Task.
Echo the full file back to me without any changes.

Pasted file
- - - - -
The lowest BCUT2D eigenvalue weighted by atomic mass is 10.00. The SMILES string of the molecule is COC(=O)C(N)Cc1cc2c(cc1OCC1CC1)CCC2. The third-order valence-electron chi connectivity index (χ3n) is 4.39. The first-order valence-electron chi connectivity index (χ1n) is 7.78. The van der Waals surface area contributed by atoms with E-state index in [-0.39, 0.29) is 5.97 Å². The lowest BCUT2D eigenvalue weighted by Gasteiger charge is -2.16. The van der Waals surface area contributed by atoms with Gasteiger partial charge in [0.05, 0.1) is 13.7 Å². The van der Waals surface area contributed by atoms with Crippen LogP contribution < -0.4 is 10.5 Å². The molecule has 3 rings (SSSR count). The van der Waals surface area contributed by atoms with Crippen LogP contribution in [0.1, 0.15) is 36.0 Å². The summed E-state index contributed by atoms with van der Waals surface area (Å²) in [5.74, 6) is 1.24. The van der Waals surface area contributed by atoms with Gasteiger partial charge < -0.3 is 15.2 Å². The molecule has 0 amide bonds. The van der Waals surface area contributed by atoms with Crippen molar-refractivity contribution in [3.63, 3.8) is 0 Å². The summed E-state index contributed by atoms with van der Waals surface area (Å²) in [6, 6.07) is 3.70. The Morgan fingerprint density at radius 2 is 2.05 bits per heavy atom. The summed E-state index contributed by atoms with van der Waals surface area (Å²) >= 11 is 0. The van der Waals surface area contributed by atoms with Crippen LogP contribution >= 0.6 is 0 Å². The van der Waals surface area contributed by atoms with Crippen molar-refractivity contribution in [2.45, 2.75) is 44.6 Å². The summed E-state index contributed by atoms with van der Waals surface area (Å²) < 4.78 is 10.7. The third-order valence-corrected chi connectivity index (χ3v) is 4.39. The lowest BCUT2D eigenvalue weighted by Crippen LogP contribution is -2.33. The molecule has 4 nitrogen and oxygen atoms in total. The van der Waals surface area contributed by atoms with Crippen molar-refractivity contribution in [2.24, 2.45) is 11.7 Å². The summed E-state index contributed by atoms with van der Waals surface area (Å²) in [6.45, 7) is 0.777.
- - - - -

The lowest BCUT2D eigenvalue weighted by atomic mass is 10.00. The SMILES string of the molecule is COC(=O)C(N)Cc1cc2c(cc1OCC1CC1)CCC2. The third-order valence-electron chi connectivity index (χ3n) is 4.39. The first-order valence-electron chi connectivity index (χ1n) is 7.78. The van der Waals surface area contributed by atoms with E-state index in [-0.39, 0.29) is 5.97 Å². The lowest BCUT2D eigenvalue weighted by Gasteiger charge is -2.16. The van der Waals surface area contributed by atoms with Gasteiger partial charge in [0.05, 0.1) is 13.7 Å². The van der Waals surface area contributed by atoms with Crippen LogP contribution < -0.4 is 10.5 Å². The molecule has 3 rings (SSSR count). The van der Waals surface area contributed by atoms with Crippen LogP contribution in [0.1, 0.15) is 36.0 Å². The summed E-state index contributed by atoms with van der Waals surface area (Å²) in [5.74, 6) is 1.24. The van der Waals surface area contributed by atoms with Gasteiger partial charge < -0.3 is 15.2 Å². The molecule has 0 amide bonds. The van der Waals surface area contributed by atoms with Crippen molar-refractivity contribution in [3.63, 3.8) is 0 Å². The summed E-state index contributed by atoms with van der Waals surface area (Å²) in [6, 6.07) is 3.70. The Morgan fingerprint density at radius 2 is 2.05 bits per heavy atom. The summed E-state index contributed by atoms with van der Waals surface area (Å²) >= 11 is 0. The van der Waals surface area contributed by atoms with Crippen LogP contribution >= 0.6 is 0 Å². The van der Waals surface area contributed by atoms with Crippen molar-refractivity contribution in [2.45, 2.75) is 44.6 Å². The summed E-state index contributed by atoms with van der Waals surface area (Å²) < 4.78 is 10.7. The third-order valence-corrected chi connectivity index (χ3v) is 4.39. The lowest BCUT2D eigenvalue weighted by Crippen LogP contribution is -2.33. The molecule has 4 nitrogen and oxygen atoms in total. The van der Waals surface area contributed by atoms with Crippen molar-refractivity contribution in [2.24, 2.45) is 11.7 Å². The summed E-state index contributed by atoms with van der Waals surface area (Å²) in [6.45, 7) is 0.777.